Statements about being reunited with a deceased loved one.
Statements about hopelessness, helplessness, or worthlessness. Example: "Life
is useless." "Everyone would be better off without me." "It doesn't
matter. I won't be around much longer anyway." "I wish I could just
Preoccupation with death. Example: recurrent death themes in music, literature,
or drawings.
Writing letters or leaving notes referring to death or "the end".
Suddenly happier, calmer.
Loss of interest in things one cares about.
Unusual visiting or calling people one cares about - saying their good-byes.
Giving possessions away, making arrangements, setting one's affairs in order.
Self-destructive behavior (alcohol/drug abuse, self-injury or mutilation,
Risk-taking behavior (reckless driving/excessive speeding, carelessness around
bridges, cliffs or balconies, or walking in front of traffic).
Having several accidents resulting in injury. Close calls or brushes with
death. Obsession with guns or knives.
Just because an individual is doing these things does not mean his mind is made
He can be stopped! He has not chosen death, but is instead focusing only on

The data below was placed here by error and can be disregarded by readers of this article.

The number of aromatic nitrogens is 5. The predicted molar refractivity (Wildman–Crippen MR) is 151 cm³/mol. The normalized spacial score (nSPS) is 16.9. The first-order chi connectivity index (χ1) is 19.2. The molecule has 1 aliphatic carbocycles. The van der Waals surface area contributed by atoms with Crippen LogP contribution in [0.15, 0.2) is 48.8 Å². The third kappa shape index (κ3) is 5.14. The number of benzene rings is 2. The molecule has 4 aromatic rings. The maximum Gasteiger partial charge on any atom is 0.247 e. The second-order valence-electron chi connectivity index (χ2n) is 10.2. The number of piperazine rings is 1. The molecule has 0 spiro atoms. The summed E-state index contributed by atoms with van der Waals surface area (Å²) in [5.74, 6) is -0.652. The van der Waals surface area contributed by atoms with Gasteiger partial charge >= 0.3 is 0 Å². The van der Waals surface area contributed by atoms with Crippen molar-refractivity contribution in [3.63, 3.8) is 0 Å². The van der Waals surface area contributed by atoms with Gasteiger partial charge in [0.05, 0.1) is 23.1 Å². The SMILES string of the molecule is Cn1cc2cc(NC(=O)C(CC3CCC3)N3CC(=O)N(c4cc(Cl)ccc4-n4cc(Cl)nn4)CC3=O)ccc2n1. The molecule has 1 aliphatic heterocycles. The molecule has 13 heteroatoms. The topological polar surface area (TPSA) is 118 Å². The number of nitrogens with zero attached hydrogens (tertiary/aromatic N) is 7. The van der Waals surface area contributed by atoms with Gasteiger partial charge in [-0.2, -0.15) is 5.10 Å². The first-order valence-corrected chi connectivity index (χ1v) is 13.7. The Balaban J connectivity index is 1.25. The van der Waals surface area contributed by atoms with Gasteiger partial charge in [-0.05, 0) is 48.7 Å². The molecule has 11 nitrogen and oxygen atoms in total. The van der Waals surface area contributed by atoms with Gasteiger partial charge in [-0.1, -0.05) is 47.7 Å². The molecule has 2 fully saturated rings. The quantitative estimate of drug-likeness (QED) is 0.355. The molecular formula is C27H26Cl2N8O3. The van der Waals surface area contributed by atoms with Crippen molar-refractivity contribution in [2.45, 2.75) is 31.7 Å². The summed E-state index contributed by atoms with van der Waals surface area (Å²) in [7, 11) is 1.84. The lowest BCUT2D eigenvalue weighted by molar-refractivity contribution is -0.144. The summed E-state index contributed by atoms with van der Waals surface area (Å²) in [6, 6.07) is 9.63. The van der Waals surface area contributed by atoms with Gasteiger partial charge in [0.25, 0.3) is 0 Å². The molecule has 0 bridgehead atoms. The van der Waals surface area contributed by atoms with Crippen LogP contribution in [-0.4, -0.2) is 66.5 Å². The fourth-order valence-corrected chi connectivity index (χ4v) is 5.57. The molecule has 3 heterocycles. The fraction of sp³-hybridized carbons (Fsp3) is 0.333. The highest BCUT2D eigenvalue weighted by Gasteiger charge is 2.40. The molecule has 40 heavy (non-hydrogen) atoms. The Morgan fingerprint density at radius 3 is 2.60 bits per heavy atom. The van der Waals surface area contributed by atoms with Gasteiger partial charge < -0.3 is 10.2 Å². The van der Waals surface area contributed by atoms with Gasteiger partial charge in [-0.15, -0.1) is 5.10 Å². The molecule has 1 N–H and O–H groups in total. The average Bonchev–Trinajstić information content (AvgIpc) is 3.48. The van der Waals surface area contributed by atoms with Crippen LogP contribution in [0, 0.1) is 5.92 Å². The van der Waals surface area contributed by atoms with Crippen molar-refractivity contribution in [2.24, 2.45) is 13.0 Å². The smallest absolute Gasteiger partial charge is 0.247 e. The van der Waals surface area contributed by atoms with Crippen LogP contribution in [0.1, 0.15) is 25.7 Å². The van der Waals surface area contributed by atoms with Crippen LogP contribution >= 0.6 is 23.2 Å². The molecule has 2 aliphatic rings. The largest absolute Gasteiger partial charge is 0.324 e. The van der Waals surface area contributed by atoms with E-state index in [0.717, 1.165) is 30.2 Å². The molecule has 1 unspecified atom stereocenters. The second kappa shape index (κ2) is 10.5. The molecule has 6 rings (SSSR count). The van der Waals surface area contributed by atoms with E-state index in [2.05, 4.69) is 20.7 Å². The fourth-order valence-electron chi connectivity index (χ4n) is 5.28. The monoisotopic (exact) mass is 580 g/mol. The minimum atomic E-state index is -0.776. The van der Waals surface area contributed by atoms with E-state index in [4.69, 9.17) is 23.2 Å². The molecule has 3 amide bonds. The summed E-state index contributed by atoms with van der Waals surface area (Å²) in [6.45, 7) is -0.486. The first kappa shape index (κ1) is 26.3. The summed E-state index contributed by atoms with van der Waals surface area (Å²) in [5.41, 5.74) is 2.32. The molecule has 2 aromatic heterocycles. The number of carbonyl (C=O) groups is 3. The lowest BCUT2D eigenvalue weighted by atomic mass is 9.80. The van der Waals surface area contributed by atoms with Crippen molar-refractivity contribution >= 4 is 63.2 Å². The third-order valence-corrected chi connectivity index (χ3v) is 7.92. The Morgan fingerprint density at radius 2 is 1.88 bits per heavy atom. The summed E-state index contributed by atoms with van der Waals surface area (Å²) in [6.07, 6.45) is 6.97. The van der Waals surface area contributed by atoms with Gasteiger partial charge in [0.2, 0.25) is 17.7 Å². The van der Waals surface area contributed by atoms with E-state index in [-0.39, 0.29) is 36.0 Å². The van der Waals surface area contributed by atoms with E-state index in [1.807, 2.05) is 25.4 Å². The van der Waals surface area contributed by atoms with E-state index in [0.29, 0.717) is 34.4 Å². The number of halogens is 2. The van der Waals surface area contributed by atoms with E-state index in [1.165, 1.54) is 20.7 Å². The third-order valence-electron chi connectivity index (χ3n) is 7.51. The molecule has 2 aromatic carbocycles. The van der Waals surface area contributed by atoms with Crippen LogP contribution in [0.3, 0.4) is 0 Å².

easing the pain or ending the pain. Pain which is usually the result of an
illness - a chemical imbalance in the brain that is, many times, treatable.
If a person understood that he could have the life back that he
once had, before the depressive illness, he would almost certainly chose
life, not death.

Ask him or her! That may sound absurd and very scary, but you must ask him if
he ever feels so bad that he thinks of suicide. Don't worry about
planting the idea in someone's head. Suicidal thoughts are common with
depressive illnesses, although not all people have them. If a person has been
thinking of suicide, he or she will be relieved and grateful that you
were willing to be so open and nonjudgemental. It shows a person you
truly care and take him/her seriously.